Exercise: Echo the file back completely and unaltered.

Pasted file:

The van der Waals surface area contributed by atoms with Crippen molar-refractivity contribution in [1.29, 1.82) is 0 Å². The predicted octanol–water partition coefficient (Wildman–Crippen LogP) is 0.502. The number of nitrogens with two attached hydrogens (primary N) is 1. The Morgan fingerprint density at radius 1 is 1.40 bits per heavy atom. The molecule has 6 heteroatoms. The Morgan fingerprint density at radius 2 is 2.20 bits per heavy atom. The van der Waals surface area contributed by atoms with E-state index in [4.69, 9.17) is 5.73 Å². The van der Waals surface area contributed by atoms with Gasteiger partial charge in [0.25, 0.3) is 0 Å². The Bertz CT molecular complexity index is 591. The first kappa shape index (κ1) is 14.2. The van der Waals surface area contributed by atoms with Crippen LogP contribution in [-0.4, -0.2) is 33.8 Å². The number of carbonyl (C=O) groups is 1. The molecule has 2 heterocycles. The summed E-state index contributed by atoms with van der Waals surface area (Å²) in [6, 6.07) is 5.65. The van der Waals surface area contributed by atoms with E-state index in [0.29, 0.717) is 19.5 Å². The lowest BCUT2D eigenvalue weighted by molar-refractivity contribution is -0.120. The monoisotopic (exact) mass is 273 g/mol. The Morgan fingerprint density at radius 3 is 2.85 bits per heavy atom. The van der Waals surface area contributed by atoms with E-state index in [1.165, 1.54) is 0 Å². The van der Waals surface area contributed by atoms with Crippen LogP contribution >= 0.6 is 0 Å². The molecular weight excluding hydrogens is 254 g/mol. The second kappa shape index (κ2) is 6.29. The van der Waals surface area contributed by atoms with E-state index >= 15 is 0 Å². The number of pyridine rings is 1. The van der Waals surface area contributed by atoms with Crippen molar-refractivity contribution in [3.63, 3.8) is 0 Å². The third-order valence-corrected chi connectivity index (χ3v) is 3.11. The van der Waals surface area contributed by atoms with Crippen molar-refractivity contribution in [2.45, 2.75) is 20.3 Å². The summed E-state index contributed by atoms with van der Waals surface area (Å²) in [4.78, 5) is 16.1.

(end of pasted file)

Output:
The van der Waals surface area contributed by atoms with Crippen molar-refractivity contribution in [1.29, 1.82) is 0 Å². The predicted octanol–water partition coefficient (Wildman–Crippen LogP) is 0.502. The number of nitrogens with two attached hydrogens (primary N) is 1. The Morgan fingerprint density at radius 1 is 1.40 bits per heavy atom. The molecule has 6 heteroatoms. The Morgan fingerprint density at radius 2 is 2.20 bits per heavy atom. The van der Waals surface area contributed by atoms with E-state index in [4.69, 9.17) is 5.73 Å². The van der Waals surface area contributed by atoms with Gasteiger partial charge in [0.25, 0.3) is 0 Å². The Bertz CT molecular complexity index is 591. The first kappa shape index (κ1) is 14.2. The van der Waals surface area contributed by atoms with Crippen LogP contribution in [-0.4, -0.2) is 33.8 Å². The number of carbonyl (C=O) groups is 1. The molecule has 2 heterocycles. The summed E-state index contributed by atoms with van der Waals surface area (Å²) in [6, 6.07) is 5.65. The van der Waals surface area contributed by atoms with E-state index in [0.29, 0.717) is 19.5 Å². The lowest BCUT2D eigenvalue weighted by molar-refractivity contribution is -0.120. The monoisotopic (exact) mass is 273 g/mol. The Morgan fingerprint density at radius 3 is 2.85 bits per heavy atom. The van der Waals surface area contributed by atoms with E-state index in [1.165, 1.54) is 0 Å². The van der Waals surface area contributed by atoms with Crippen LogP contribution >= 0.6 is 0 Å². The molecular weight excluding hydrogens is 254 g/mol. The second kappa shape index (κ2) is 6.29. The van der Waals surface area contributed by atoms with E-state index >= 15 is 0 Å². The number of pyridine rings is 1. The van der Waals surface area contributed by atoms with Crippen molar-refractivity contribution in [3.63, 3.8) is 0 Å². The third-order valence-corrected chi connectivity index (χ3v) is 3.11. The van der Waals surface area contributed by atoms with Crippen molar-refractivity contribution in [2.45, 2.75) is 20.3 Å². The summed E-state index contributed by atoms with van der Waals surface area (Å²) in [4.78, 5) is 16.1.